Constructing expressions using Sum vs Array[… Plus] vs Plus@@Table[…]

For constructing a sum of terms which are symbolic, I noticed that in addition to

Sum[f[i],{i,1,10}]

(* f + f + f + f + f + f + f + f + f + f *)

I can also do

Array[f,10,1,Plus]

(* f + f + f + f + f + f + f + f + f + f *)

or even Plus@@Table[f[i],{i,1,10}] or Total[Table[f[i],{i,1,10}]].

While it is not a huge surprise I'm able to achieve the same result using different functions in Mathematica, I'm wondering if there are specific use cases which prefers one form over another for the construction of a sum of symbolic terms. Right now all I can think of for Array is that there the local iterator i is not needed. But performance/memory-wise, is there something else I should be aware of?

• Michael Trott in Programming (pp 707 - 710) argues that as Table has the attribute HoldAll it computes its argument for every call, whereas Array "to the extent possible" computes its argument only at the beginning. This may lead to differences in behaviour as well as speed. Compare (example given by MT) a = 0; Table[a = a + 1; ToExpression[StringJoin["a" <> ToString[a]]][i, j], {i, 3}, {j, 3}] to a = 0; Array[a = a + 1; ToExpression[StringJoin["a" <> ToString[a]]], {3, 3}]. Old SO question – user1066 Jul 1 '18 at 7:30

This is something that you could have tested yourself, quite easily. I sugest the use of RepeatedTiming for more reliable measurements.

BarChart[
{
First@RepeatedTiming[
Sum[f[i], {i, 1, 100}]
],
First@RepeatedTiming[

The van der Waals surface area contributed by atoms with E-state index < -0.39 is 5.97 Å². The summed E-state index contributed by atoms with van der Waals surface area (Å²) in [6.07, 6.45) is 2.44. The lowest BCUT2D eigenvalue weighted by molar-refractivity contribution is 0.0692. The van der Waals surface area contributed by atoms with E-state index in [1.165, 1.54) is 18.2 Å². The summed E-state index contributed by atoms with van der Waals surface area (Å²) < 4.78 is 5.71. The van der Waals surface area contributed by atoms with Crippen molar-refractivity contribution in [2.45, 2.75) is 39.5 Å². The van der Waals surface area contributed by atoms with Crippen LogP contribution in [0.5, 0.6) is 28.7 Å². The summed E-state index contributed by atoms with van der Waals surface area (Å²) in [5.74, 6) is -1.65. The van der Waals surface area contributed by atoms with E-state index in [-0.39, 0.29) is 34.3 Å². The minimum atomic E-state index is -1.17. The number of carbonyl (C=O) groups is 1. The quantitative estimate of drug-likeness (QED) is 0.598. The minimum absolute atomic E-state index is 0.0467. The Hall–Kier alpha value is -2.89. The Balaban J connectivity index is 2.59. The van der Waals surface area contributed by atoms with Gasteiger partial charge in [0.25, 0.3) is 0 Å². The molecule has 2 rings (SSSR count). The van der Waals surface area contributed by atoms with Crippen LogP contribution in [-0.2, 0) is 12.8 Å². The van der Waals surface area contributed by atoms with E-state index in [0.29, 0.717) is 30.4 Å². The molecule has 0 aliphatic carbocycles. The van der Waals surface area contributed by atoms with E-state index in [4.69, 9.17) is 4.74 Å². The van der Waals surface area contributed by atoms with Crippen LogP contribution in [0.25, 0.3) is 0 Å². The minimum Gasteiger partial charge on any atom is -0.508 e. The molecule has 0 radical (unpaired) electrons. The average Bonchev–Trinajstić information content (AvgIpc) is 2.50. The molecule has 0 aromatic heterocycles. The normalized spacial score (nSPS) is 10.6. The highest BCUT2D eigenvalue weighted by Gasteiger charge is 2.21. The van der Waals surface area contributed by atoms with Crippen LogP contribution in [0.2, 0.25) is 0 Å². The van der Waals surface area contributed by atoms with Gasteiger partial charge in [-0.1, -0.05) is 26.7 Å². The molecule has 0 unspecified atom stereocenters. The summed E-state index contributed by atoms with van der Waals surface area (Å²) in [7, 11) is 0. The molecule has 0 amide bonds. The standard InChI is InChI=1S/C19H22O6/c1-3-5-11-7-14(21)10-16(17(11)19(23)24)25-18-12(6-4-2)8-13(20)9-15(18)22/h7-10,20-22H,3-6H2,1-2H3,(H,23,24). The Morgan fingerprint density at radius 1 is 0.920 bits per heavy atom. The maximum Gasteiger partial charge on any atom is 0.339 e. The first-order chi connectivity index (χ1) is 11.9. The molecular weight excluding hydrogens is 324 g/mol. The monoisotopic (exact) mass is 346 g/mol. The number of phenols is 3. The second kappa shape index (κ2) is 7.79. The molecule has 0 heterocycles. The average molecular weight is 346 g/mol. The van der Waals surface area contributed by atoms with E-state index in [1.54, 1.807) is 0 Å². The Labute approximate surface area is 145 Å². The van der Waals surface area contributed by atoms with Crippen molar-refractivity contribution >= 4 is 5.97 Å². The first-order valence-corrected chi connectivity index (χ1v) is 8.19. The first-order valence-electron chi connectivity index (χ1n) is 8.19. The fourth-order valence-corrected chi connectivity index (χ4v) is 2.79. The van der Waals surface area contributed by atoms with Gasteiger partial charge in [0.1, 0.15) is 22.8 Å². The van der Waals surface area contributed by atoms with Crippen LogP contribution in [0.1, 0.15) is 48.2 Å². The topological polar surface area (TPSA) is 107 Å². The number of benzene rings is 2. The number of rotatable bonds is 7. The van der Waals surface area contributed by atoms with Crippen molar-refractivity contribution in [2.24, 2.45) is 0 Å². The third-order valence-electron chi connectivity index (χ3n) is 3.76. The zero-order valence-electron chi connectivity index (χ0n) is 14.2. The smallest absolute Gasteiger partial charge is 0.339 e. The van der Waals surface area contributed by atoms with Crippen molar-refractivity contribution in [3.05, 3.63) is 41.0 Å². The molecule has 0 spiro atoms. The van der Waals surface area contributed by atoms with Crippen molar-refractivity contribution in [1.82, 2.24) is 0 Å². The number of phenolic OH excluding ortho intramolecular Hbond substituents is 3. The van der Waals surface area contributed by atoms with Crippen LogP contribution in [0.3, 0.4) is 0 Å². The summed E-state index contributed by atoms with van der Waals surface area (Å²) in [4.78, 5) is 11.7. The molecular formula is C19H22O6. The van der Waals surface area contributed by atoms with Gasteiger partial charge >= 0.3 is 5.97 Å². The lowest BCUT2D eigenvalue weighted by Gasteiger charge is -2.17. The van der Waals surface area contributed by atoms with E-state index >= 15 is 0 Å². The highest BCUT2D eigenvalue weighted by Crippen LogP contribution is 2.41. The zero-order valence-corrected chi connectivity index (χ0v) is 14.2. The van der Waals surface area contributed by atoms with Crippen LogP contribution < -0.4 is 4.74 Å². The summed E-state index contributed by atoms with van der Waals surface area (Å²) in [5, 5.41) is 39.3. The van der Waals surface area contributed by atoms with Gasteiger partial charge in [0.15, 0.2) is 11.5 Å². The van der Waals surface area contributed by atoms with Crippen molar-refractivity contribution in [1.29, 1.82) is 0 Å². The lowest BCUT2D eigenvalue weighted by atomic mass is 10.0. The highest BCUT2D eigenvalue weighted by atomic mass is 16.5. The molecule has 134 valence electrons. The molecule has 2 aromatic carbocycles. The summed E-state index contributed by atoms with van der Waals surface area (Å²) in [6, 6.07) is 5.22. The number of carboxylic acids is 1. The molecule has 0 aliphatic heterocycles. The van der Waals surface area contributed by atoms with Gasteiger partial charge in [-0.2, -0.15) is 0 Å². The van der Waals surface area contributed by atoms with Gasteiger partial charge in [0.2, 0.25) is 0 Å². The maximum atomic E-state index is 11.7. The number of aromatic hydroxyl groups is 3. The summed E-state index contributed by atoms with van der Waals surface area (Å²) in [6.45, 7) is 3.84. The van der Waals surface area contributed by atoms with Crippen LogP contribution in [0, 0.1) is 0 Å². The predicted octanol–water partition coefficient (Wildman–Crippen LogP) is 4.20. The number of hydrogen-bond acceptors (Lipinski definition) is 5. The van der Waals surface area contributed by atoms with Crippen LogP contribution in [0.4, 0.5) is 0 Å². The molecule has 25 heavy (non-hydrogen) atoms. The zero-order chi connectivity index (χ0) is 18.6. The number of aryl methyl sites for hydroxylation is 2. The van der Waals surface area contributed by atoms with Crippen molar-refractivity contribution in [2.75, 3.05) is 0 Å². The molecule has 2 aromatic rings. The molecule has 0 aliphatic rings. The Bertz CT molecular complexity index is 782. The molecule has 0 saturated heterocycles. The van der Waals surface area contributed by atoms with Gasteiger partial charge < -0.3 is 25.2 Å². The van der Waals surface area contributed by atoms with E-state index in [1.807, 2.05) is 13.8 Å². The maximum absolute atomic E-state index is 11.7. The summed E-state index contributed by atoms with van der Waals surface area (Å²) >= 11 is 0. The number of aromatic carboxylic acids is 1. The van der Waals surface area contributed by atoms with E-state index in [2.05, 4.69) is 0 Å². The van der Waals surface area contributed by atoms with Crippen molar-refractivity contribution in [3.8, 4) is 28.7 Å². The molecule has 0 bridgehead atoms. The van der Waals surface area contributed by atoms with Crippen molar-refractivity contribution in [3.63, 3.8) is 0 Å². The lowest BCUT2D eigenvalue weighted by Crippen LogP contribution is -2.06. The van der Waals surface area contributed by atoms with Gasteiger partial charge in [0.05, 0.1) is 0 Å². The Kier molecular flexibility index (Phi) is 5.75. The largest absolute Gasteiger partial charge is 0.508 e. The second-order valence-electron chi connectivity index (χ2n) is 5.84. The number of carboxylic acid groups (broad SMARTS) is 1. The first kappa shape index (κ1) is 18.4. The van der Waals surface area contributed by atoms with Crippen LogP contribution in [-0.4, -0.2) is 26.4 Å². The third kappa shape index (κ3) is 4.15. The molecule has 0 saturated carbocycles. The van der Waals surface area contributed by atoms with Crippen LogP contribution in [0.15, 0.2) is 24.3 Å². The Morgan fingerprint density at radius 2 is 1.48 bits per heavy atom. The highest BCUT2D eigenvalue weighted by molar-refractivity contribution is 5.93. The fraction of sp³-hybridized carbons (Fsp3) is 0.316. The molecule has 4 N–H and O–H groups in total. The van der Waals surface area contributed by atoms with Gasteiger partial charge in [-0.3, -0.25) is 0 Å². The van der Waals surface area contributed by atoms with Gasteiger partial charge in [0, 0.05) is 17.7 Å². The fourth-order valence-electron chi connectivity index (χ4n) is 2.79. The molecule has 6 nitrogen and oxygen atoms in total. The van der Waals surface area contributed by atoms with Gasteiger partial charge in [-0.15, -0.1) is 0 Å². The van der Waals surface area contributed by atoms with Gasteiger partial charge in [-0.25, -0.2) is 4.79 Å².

Array[f, 100, 1, Plus]
],
First@RepeatedTiming[
Total@Table[f[i], {i, 1, 100}]
],
First@RepeatedTiming[
Plus @@ Table[f[i], {i, 1, 100}]
],
First@RepeatedTiming[
Plus @@ (f /@ Range)
],
First@RepeatedTiming[
Total[f /@ Range]
]
} 10^6
, ChartLabels -> {
"Sum",
"Array[_,Plus]",
"Total@Table",
"Plus@@Table",
"Plus@@Range",
"Total-Range"
}
, PlotTheme -> "Scientific"
, AspectRatio -> 1/2
, FrameLabel -> {"Method", "Time \[Mu]s"}
, ImageSize -> 600
] • Ok, that's interesting data. It seems to support the use of Array in the simplest case of f. Having this result can be useful to others. I'm also looking answers from seasoned/experienced programmers as well. – QuantumDot Jun 30 '18 at 20:35
• @QuantumDot it will also depend on the auto-compilation and whether your arrays and things are packed, although I still expect Array to do best there. Also of interest might be a Fold[#+f[#2]&, ...] type thing, although if all is as I expect that will be slowest. – b3m2a1 Jul 1 '18 at 5:45
• f /@ Range is more efficient than Table[f[i], {i, 1, 100}] with either Total or Plus – Bob Hanlon Jul 1 '18 at 14:27
• @BobHanlon, OK, I included that in the comparison. – rhermans Jul 1 '18 at 14:39

Sum isn't really for constructing expressions: it's primarily for finding an analytic formula that represents a sum. It's mostly useful when bounds are unknown or infinite:

Sum[1/2^i, {i, 1, n}]
(* 2^-n (-1 + 2^n) *)

Mere expression construction can't do this.